Considering my very dismal streak of choosing good books to read this year, The Shadow of the Wind ended my poor reading experience. Written by Carlos Ruiz Zafon in Spanish and English translated by Lucia Graves, this book is unputdownable.
Set in Barcelona, this story is a story within a story. When young Daniel Sempere is taken to the Cemetery of Forgotten Books by his father, he picks The Shadow of the Wind by Julian Carax as his companion. Extremely intrigued by the story, Daniel sets forth to read more books from the same author but fails to find even one. He also discovers a strange man following him, very similar to one of the evil characters in The Shadow of the Wind, whose mission is to burn all of Carax’s works. Years pass but Daniel couldn’t let go of Carax. He wants to know who he was and what happened to him. Daniel, along with his friend Fermin Torress, sets out following clues and characters, putting pieces of Carax’s life together into a timeline.
It’s absolutely difficult to not give away the entire story. Through Daniel’s investigation, we are let into Carax’s life, which in a way is very similar to Daniel’s himself. Daniel realises that the underlying reason for all the happenings is the love story between Julian and Penelope. He explores Julian’s birth and childhood, his acquaintance with Penelope, his friends at school, his plan to elope with Penelope which failed, his inspiration to write books, etc. There are different versions from different people who were involved in Julian’s life in someway. Ultimately Daniel wants to find what happened to Julian and Penelope at the end. In between all this, we have the tyrannical Inspector Fumero who is behind Fermin, and also hindering their investigation. But why?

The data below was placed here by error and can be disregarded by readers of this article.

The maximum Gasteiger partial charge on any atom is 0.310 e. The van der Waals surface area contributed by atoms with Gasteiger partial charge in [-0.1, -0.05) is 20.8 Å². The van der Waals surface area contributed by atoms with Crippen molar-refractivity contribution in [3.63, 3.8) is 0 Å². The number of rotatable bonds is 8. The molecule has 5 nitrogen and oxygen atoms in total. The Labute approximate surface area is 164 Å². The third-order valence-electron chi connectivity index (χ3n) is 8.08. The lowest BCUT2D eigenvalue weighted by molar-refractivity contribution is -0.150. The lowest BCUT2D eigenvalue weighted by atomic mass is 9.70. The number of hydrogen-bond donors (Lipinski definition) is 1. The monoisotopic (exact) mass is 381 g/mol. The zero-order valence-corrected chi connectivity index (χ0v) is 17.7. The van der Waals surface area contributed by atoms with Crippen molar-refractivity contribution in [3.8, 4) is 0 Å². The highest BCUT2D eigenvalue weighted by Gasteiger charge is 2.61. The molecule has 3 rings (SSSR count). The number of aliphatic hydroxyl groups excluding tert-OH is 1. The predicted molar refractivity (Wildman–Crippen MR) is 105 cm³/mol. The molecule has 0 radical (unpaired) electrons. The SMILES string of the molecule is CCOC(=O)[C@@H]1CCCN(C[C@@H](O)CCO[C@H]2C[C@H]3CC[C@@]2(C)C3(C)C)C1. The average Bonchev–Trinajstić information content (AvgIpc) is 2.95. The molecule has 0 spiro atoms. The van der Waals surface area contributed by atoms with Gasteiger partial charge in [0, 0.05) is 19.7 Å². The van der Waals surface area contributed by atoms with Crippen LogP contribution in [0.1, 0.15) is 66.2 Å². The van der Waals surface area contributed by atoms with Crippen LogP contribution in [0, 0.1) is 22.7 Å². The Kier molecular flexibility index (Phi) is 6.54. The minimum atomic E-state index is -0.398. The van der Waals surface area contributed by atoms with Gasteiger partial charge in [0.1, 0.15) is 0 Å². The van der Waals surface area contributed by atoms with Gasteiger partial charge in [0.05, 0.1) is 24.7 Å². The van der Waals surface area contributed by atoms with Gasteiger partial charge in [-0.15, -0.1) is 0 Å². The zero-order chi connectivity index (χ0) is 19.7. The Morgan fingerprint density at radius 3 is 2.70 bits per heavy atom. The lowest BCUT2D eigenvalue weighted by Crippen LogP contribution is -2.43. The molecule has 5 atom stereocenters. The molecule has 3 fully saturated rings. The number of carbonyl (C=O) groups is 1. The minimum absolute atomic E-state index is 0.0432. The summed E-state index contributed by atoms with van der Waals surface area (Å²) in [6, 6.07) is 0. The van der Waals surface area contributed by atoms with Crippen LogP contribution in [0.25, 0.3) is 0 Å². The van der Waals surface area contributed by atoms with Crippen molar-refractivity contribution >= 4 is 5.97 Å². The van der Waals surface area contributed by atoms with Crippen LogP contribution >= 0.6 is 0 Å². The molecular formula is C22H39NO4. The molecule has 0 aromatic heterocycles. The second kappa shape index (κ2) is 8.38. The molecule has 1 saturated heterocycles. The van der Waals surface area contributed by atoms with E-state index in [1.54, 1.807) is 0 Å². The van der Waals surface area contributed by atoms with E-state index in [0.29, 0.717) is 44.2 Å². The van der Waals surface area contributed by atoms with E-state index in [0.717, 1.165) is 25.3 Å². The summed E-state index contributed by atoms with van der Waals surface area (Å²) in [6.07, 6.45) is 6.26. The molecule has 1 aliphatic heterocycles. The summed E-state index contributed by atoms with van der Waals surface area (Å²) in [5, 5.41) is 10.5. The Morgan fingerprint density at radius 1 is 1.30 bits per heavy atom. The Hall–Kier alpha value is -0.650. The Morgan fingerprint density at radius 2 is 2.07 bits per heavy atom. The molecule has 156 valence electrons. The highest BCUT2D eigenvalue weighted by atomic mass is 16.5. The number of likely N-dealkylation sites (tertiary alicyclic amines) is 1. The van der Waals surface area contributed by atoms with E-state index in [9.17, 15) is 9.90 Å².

While reading, I really began to worry for the characters and that shows the success of this book. The story is a dramatic one but who doesn’t love drama. Even though Julian Carax isn’t part of the present, the book is all about him. Every character, though there were a little too many, had a very important part to play in the story. They were like the glue which got all the pieces stuck together. You can actually see the entire story through Daniel’s eyes. The one thing which didn’t impress me much was Daniel’s personal story itself. It wasn’t as powerful or interesting as Julian’s. Daniel is adorable for what he sets out to do but he isn’t a very strong protagonist, may be that’s what the sweet part is. I absolutely loved the part where he visits the old house of Penelope’s. Very thrilling sequence. The language is really good for a translation.
The Shadow of the Wind is a wondrous work. A must read!